Japan household financial net worth hits record high
11 November 2013
News, Asia, Global, Japan
By Asia Asset Management
Nikko Asset Management’s (Nikko AM’s) latest research shows that Abenomics is exceeding its targets and consensus expectations on the road to reform. As such, it says, Prime Minister Shinzo Abe’s ‘Three Arrows’ policy is providing a clear boost to Japan’s household finances.
Since Mr. Abe’s appointment, asset prices in Japan have surged, says Nikko AM, leading to rising consumer and business confidence, a key indicator of economic growth. As a result, more than 71 trillion yen (US$720 billion) of household financial net worth (excluding real estate) has been created in the 12 months up to June 2013, leading to a total of 1.2 quadrillion yen in net financial assets – a record high in Japan.
“The ‘Abenomics Wealth Effect’ has started to play a key role in Japan’s economy,” said John F Vail, chief global strategist at Nikko AM’s Tokyo head office. “When asset prices are rising, consumer confidence clearly rises with it. In our view, Japan’s economy and its tax revenues have been given a clear boost with Abe’s ‘Three Arrows’ and we expect the forthcoming economic and regulatory reforms to provide a further uplift to Japan’s investment markets.”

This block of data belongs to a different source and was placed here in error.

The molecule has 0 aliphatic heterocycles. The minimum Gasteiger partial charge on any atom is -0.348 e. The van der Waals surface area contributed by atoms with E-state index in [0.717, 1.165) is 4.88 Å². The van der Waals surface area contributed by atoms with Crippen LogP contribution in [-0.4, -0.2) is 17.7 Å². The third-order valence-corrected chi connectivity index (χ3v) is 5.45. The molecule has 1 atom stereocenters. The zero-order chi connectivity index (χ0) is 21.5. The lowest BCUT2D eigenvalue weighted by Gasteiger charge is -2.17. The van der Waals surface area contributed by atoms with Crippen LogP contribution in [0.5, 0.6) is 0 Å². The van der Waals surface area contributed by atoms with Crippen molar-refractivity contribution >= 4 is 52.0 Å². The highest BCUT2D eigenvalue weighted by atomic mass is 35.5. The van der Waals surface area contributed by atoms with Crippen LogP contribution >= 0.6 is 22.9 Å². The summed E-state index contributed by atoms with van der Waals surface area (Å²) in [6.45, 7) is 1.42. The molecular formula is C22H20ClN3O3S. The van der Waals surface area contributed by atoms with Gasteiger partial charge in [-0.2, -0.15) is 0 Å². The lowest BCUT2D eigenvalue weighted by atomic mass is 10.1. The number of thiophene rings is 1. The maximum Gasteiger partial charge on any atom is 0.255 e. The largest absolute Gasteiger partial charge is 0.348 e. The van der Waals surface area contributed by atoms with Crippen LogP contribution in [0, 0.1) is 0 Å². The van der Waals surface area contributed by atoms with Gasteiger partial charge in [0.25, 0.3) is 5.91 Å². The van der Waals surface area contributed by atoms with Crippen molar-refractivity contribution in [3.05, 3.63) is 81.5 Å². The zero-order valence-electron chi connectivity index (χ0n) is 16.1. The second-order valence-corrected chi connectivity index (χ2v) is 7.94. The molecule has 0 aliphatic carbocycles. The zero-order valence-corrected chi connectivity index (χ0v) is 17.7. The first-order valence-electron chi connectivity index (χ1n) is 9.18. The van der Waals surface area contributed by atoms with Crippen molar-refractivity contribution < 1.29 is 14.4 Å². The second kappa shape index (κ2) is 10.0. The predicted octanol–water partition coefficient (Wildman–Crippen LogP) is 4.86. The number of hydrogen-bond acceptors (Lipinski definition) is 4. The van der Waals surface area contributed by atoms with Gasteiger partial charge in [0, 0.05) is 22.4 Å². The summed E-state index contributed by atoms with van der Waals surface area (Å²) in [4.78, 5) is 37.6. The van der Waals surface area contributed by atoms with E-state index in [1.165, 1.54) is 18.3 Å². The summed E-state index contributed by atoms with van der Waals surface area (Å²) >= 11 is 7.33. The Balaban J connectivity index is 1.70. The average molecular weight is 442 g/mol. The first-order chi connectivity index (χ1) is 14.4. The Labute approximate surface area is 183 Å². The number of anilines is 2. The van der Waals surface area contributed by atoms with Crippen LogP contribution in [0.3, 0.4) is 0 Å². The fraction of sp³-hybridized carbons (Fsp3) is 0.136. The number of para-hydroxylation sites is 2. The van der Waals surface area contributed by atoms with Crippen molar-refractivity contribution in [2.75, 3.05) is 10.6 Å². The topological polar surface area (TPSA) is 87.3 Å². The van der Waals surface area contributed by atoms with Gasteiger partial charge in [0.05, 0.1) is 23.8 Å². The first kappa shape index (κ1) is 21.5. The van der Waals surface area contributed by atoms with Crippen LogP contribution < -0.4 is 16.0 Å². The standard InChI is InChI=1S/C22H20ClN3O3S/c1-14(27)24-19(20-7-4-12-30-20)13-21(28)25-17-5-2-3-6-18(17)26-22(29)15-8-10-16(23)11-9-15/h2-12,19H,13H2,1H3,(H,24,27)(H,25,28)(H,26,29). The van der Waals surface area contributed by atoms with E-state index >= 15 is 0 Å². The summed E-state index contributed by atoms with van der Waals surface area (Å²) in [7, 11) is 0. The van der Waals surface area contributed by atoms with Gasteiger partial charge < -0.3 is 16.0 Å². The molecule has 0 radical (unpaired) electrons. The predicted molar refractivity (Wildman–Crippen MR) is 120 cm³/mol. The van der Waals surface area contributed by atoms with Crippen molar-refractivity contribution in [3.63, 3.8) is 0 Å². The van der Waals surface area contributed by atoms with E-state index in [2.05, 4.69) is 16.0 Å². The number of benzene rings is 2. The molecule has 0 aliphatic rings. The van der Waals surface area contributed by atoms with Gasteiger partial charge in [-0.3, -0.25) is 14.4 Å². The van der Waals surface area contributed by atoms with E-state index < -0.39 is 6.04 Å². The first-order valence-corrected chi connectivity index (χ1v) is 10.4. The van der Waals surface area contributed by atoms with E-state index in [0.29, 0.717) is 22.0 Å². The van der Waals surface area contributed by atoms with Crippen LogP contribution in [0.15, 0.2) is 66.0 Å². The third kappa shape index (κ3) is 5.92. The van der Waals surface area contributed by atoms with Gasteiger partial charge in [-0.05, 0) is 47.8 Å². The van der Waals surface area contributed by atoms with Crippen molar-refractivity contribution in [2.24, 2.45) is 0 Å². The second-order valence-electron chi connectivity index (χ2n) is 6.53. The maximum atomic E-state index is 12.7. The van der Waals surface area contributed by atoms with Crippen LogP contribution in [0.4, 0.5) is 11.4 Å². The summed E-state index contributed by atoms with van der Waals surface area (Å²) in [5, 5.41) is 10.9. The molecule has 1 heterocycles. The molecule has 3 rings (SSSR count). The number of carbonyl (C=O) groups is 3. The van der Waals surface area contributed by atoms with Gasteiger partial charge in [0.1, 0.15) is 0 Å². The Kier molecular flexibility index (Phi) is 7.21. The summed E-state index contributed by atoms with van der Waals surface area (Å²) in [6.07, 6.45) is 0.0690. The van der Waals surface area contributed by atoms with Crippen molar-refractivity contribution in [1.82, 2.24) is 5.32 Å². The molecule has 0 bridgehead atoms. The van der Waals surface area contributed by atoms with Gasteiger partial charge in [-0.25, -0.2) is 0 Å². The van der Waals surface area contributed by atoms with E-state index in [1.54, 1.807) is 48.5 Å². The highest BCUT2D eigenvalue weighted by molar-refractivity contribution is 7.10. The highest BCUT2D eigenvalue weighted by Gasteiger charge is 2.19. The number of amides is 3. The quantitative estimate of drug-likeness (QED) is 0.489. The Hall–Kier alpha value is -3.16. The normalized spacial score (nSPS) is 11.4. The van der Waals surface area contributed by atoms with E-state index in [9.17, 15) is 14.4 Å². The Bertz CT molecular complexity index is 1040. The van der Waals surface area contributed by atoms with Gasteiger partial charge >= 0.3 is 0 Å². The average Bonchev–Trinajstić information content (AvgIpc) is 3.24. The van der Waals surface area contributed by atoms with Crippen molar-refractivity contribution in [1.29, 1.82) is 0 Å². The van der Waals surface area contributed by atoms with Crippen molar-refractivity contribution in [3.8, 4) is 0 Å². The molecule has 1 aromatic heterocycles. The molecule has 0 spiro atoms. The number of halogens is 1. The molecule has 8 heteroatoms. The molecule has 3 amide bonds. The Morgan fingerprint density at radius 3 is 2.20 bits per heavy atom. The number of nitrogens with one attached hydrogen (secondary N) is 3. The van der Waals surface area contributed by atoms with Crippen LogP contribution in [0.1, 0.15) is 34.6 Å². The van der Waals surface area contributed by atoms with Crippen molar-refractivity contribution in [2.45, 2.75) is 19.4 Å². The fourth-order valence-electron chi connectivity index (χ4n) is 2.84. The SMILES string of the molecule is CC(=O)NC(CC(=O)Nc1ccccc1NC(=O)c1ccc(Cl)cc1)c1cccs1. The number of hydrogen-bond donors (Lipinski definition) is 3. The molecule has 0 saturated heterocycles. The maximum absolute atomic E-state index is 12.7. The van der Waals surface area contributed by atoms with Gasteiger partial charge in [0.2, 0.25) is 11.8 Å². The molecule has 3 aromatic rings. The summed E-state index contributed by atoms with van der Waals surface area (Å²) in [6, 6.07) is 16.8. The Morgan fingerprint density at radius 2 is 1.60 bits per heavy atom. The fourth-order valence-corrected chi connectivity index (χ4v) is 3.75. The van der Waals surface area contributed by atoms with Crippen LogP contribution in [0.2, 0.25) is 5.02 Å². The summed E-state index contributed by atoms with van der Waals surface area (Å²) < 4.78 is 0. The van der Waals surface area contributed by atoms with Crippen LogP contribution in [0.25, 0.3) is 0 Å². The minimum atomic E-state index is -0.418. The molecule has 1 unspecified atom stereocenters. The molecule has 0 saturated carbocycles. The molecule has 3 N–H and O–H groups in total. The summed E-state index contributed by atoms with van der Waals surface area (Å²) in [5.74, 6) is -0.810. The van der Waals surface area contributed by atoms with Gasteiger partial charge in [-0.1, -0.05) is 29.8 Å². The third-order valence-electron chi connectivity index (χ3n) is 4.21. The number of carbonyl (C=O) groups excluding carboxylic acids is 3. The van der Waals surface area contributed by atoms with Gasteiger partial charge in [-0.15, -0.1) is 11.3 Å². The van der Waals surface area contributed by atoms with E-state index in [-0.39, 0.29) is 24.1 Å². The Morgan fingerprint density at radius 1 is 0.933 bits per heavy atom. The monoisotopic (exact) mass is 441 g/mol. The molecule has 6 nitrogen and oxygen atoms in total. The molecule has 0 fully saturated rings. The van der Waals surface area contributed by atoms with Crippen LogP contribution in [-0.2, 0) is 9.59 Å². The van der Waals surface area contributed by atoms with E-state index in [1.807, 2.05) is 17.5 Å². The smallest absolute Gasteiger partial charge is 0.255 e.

In addition, Nikko AM is monitoring Japan’s inflation numbers closely. Japan’s core consumer price index (CPI) excludes fresh food, while an unofficial measure called ‘core-core CPI’ excludes all food and energy. Nikko AM has adjusted the core-core CPI forecast to allow for the VAT hike due in April 2014 (which the firm believes is not truly durable inflation), to arrive at what it calls ‘triple core CPI’.
Core-core CPI will match triple core CPI through to March 2014, says Nikko AM, though it believes the figure will move close to 2% year-on-year thereafter, as the VAT hike will affect nearly all of the components in the core-core CPI basket. The firm expects triple core CPI to hit 1% year-on-year by December 2014, driven mainly by the housing component. While housing costs are difficult to predict, anecdotal evidence suggests that rents are starting to firm in Tokyo and will likely soon do so in other cities.
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